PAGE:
The political takeover by VK Sasikala, J Jayalalithaa's long-time aide, has largely been obstacle-free. But with the AIADMK voting to make her the new Chief Minister of Tamil Nadu, she does face one potential challenge: the Supreme Court has said today that in a week's time, it will rule on whether she is guilty of charges of corruption in a three-decade-old case.
In 2015, the Karnataka High Court found both women not guilty of amassing wealth worth about 64 crores that they could not account for. Numerous relatives of Sasikala were also listed as co-accused. The top court will decide on a challenge to the acquittal.
Even though Jayalalithaa, as Accused Number One (or A1) in the court's verdict is no longer alive, Sasikala may not be off the hook.
The special prosecutor in this case, BV Acharya, told NDTV, "The charge of conspiracy against four accused (including Sasikala) remains. Merely because one conspirator dies, charges against others does not abate."
Supreme Court has reserved its verdict in corruption case involving AIADMK chief Sasikala.
If anything, in a bid to ring-fence the late Chief Minister, Sasikala (A-2 in the chargesheet) and her relatives were found to be directors in 32 companies formed during Jayalalithaa's first stint as Chief Minister in the early 90s which picked up a series of land parcels across Tamil Nadu, transactions that form the core of the conviction by a trial court in 2014 that led to the women being jailed in Bengaluru for several months.
Sasikala was also the Director, along with Jayalalithaa, of two "parent" companies - Jaya Publications and Sasi Enterprises - through which cash was channeled to the secondary layer of companies that bought the land. The trial court which convicted both women in 2014 found that those companies had no other source of income other than Jayalalithaa, suggesting that the money came from illicit means.
Given the strength of evidence, the High Court acquittal a year later, in 2015, which freed Sasikala and Jayalalithaa, allowing her return as Chief Minister, surprised observers; on closer scrutiny, the order was found to be full of loopholes (see our report here
). At a basic level was the High Court's miscalculation of the amount of unaccounted wealth for which Jayalaithaa and the others were charged. The Judge found that the unaccounted wealth was under 10% of her income, which is legally permitted. He used this number as the basis for acquitting her and others.
In 2014, J Jayalalithaa and VK Sasikala were arrested and imprisoned in a jail in Bengaluru.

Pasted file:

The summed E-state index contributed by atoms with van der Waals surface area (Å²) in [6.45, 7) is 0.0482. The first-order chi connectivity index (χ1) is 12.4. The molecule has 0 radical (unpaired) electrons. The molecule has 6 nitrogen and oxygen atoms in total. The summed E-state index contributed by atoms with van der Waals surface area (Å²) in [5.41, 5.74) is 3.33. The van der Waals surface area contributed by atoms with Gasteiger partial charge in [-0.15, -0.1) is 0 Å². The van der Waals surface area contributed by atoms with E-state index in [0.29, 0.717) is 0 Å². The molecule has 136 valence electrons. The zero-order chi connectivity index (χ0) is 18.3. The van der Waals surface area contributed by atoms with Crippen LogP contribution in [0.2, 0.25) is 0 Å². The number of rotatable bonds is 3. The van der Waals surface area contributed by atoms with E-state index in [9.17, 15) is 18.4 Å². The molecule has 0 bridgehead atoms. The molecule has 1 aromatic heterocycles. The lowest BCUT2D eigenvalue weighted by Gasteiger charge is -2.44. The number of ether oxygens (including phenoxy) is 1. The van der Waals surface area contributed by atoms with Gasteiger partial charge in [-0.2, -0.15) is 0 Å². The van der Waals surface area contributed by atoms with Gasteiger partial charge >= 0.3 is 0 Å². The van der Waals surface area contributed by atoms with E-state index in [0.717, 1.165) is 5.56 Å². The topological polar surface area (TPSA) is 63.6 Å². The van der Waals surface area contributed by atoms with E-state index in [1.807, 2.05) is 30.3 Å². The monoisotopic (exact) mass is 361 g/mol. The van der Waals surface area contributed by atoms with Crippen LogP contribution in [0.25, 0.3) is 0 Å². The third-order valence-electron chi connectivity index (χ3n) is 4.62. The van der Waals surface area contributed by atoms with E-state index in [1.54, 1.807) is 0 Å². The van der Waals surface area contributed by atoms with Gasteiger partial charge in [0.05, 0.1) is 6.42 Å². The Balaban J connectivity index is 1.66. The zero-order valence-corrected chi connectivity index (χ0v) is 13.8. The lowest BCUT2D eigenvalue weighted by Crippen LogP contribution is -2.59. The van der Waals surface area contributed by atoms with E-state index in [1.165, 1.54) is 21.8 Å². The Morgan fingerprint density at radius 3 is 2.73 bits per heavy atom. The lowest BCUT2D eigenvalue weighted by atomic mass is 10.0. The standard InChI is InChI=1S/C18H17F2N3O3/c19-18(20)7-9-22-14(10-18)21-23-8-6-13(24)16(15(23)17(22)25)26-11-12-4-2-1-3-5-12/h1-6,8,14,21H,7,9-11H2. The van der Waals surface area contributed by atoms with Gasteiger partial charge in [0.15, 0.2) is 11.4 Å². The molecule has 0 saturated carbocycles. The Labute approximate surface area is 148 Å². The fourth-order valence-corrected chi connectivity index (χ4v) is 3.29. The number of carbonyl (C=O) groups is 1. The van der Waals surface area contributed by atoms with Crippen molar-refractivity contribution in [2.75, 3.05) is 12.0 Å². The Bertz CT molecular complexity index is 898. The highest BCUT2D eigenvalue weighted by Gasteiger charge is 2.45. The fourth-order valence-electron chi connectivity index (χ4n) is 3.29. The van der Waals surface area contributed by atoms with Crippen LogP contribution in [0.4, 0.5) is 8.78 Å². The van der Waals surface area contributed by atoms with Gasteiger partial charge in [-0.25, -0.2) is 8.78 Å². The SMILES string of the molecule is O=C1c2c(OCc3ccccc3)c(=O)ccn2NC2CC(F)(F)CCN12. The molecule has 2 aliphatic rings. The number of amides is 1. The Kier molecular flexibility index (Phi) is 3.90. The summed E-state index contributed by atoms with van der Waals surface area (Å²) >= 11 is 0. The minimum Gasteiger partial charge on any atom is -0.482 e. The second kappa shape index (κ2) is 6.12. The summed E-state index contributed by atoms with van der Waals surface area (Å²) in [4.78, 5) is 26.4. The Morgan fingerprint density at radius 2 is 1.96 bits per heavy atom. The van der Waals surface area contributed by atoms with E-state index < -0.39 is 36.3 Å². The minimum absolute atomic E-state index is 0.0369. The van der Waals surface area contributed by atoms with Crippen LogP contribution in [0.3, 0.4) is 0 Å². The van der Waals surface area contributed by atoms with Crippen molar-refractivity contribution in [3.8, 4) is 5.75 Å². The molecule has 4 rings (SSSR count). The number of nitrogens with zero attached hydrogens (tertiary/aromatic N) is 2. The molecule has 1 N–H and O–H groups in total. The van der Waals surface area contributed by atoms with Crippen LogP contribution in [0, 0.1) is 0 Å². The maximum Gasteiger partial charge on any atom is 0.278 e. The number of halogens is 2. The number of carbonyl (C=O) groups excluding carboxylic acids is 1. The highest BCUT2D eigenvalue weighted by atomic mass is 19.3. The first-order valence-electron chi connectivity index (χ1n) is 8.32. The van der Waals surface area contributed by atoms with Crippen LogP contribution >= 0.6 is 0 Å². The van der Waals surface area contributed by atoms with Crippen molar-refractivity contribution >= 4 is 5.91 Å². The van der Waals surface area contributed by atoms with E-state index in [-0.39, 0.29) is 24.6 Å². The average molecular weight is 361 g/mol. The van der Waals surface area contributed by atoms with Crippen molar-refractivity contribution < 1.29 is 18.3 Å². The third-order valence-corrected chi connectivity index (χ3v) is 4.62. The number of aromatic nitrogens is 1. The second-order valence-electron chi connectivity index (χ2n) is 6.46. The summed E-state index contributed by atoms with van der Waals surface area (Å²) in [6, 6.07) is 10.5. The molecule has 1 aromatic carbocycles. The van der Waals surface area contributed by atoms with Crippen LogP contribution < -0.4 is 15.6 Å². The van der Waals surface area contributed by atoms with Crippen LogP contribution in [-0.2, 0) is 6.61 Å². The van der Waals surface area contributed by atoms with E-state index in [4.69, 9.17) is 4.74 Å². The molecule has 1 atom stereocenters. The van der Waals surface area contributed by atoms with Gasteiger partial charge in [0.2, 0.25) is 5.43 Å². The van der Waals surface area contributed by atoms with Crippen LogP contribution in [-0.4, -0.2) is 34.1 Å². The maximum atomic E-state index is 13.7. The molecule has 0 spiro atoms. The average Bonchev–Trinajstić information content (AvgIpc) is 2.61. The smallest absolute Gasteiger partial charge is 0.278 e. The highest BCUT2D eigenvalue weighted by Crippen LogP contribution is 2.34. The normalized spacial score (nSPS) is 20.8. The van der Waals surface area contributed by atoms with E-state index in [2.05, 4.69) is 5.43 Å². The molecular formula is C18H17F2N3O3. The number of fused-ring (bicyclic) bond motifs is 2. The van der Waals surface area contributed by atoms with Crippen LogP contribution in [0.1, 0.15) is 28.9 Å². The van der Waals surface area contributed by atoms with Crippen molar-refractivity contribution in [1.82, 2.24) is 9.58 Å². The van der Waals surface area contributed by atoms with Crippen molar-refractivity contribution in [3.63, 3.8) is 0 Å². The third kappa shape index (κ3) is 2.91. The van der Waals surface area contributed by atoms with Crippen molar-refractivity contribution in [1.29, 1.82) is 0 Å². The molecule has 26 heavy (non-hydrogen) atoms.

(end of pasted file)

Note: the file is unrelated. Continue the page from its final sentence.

The special prosecutor for the case, however found that the 10% figure was arrived at through a mathematical error: the actual figure was 76%.
Another discrepancy: the High Court order shows Jayalalithaa and Sasikala earning Rs. 4 crore from their company Jaya Publications, even though the defence itself submitted that they only earned Rs. 1.15 crore in the same period. The High Court judgement not only erroneously inflated Jayalalithaa's income, but also appears to have used unusual methods to bring down her expenses.
For instance, the High Court debunked the prosecution's claim that 27 crores had been spent by the late Chief Minister and her associates on renovating and constructing in a range of properties across Chennai and the state, finding instead that the amount was less than a fifth of that. Except the High Court arrived at this reduced figure based on an estimate given to the court by the Public Works Department of the cost of construction for a sentry shed!
The High Court also bafflingly ignored the testimonies of two key witnesses, both employees at Jayalalithaa's sprawling Poes Garden home who admitted to making repeated visits from the Chief Minister's to local banks to deposit cash. In their testimony, they said they were depositing cash on the instructions of Sasikala, and that she handed over the cash to them.
It remains to be seen what the Supreme Court makes of the challenge to the High Court's assumptions. If it rules in favour of Sasikala, the last hurdle for her stands removed. If not, will Tamil Nadu see a repeat of a sitting Chief Minister forced to do jail time while a stand-in takes her place?
The Tamil Nadu secretariat or government headquarters may want to wait a week before they do away with the nameplate: O Paneerselvam, Chief Minister.(Sreenivasan Jain is Managing Editor NDTV 24x7 and anchors the ground-report show Truth-Vs-Hype)Disclaimer: The opinions expressed within this article are the personal opinions of the author. The facts and opinions appearing in the article do not reflect the views of NDTV and NDTV does not assume any responsibility or liability for the same.